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What Can Screenwriters Learn From Crime Fiction?

    Over at Scriptmag, I’ve had a column on screenwriting for several years. To shake things up, I’ve decided to put crime fiction under the spotlight and discover what screenwriters can learn from this genre. Enjoy!

    Remember, if you want to read the whole article, CLICK HERE or on any of the pics!

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    1) Crime fiction has a strong sense of AUDIENCE

    If a writer does not know who their audience is, the chances of their story hitting the ‘bullseye’ on this is very limited (and if it does, it’s pure luck – accident, rather than design). Many screenwriters will say their spec screenplays are ‘for everyone’ but crime fiction demonstrates that even within the same broad definition, there are LOTS of potential audiences you can reach. More on this, next.

    SUBMISSION TIP: Think about who your screenplay’s audience is and how you can make this story appeal to them. It can only help you, especially as agents and producers will ask this question.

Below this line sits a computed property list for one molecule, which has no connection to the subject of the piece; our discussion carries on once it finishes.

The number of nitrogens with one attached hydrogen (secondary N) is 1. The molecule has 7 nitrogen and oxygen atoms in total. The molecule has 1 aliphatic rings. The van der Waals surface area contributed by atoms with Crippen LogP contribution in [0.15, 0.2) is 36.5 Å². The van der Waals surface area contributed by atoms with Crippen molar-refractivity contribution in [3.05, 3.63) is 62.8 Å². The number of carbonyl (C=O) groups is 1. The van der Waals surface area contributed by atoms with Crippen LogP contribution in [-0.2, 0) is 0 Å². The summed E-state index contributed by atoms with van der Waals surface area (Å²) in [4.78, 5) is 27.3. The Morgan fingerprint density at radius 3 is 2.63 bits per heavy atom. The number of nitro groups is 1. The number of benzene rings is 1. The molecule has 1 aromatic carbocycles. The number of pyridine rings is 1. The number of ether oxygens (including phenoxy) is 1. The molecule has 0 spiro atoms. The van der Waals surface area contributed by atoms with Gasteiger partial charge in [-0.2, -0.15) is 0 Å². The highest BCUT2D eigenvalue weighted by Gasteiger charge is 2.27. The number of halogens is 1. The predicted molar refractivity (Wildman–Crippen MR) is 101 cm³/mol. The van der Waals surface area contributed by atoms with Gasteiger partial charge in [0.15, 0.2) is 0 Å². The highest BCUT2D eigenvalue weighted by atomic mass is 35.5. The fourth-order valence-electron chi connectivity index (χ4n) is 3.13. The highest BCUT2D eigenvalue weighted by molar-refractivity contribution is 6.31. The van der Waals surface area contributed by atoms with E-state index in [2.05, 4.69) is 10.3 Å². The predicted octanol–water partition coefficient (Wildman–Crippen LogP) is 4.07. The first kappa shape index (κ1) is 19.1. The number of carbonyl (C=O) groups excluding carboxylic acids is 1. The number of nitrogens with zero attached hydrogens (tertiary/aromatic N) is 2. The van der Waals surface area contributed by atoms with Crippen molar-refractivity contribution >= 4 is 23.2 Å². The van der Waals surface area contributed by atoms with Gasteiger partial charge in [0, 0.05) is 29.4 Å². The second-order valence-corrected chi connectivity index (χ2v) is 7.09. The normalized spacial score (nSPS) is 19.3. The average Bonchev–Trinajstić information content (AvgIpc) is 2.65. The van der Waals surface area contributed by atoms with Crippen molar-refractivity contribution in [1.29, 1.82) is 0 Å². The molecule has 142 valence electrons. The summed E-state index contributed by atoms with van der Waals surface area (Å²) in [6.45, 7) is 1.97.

2) They pick one style/ tone and STICK WITH IT

    So, Crime Fiction is a very broad umbrella. Stories have to ‘focus in’ on a particular investigation or problem to solve during the course of the narrative. They may do this in any number of ways, including via a steamy dangerous liaison (like the titles in the pic above) or they may include graphic violence (titles in the pic below). Obviously sex and violence CAN mix, but generally speaking if you sign up for a hot love affair, you don’t want torture porn in with it as well – it jars. In comparison, many spec screenplays do not stick to one style or tone as much and as a result, the story and characters’ journeys can be hard to follow.

    SUBMISSION TIP: Before you send your screenplay out, run a critical eye over your scenes. Do they all ‘match’ in terms of style/tone, or do any ‘jar’ and/or feel completely out of the left field?

    Want to read the rest of the article? CLICK HERE or on the pics …


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